what would you do? TO get a refund?

What would you do?

Data:

Compaq Presario SR2150NX Desktop PC

http://h10025.www1.hp.com/ewfrf/wc/document?docnam...

Processor upgrade information

Socket type: 775

Motherboard supports the following processor upgrades:

Pentium D 900 series (Presler)

Pentium 4 601 series (Conroe)

Celeron D 3xx series (Conroe)

Celeron D 3xx series (Prescott)

My computer, 4+ yrs old, came with the Celeron 3.4 gig single speed processor and 512 meg ram, upgraded to 2 gigs. And Vista Basic [32 bit]

Story to go along with the above, to guide your commenting or judging:

Have had computers for decades–even before the internet. I bought in the last few years, two computers that followed a 385 meg processor, then a [server used as a pc]

1 gig computer, then this HP 3.4 machine.

In November, 2013, I wanted to improve the speed of my already fairly fast PC.

When I examined the configuration and its upgradable specifics, I knew I would get the fastest PROCESSOR available–a dual core with the same speed as the one

I already had–which should get me between 50-100% more speed, depending on the programs I wished to use.

I was amazed that the day I took my new processor to a repair facility, they told me my fan had just failed. The new one would cost over $45, instead of a more common $25.

I agreed. The technician needed only two days to fit my work order into his load.

I also ordered two, 2 gig sticks of ram as the HP improvement sheet depicts that a faster system can handle 4 gigs of ram, making the system still faster.

When I picked up the computer, the technician volunteered that he would not have upgraded my computer–and I was very puzzled about that.

I paid 2.5x what I had expected to pay with their increased hourly rate and the new fancy fan.

When I got home and plugged in my ac cord, the computer turned on as always but for some odd reason, was one-half as fast, not twice as fast.......what a burn!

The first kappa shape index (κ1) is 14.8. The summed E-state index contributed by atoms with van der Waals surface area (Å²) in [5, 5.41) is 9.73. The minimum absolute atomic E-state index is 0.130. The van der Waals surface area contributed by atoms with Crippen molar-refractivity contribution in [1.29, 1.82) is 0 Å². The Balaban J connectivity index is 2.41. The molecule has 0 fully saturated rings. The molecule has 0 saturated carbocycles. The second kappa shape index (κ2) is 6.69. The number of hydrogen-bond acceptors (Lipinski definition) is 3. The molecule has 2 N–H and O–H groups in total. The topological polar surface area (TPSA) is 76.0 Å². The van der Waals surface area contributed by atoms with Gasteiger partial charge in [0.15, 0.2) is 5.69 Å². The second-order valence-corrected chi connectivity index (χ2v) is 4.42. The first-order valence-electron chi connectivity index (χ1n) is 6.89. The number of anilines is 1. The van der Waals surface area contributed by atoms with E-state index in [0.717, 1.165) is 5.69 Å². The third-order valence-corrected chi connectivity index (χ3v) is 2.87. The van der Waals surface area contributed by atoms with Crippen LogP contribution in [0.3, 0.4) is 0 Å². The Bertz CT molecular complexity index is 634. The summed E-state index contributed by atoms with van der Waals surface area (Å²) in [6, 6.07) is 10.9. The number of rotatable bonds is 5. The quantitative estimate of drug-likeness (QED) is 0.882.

Then, when I tried to exchange my working but slower ram sticks for my two newer faster ones, the computer rejected them entirely. I took the computer back and no one

could figure out why the motherboard rejected them even when the HP site recommended them.

I also sought and still do seek, a simple upgrade operating disk–Vista basic 64 bit, to make use of the two cores I now had. THE cheapest I could find was $65.00 and HP would not

provide me with any free disks even for an upgrade.

HP wanted $119 for a Windows 7 64 bit as it no longer sold the vista disks.

Wow. For a one time use of an op disk, of 30 minutes, $119.

I called the HP customer service desk and asked what goes–that the computer runs half as fast with 2x the processing capability. The answer I got dumbfounded me.

I was transferred to the top level customer service agent who started off telling me after I told him about the errors of data on his company’s web site and he said ‘we have no access to HP’s web site–although I am the supervisor of the site.”

I laughed. He hung up.

He never again talked to me or responded to any emails.

HOW do I get HP to recognize their error of data.........since even experts suggest not changing any other processor for the 3.4 single core that comes with the computer!

3 Answers

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  • 7 years ago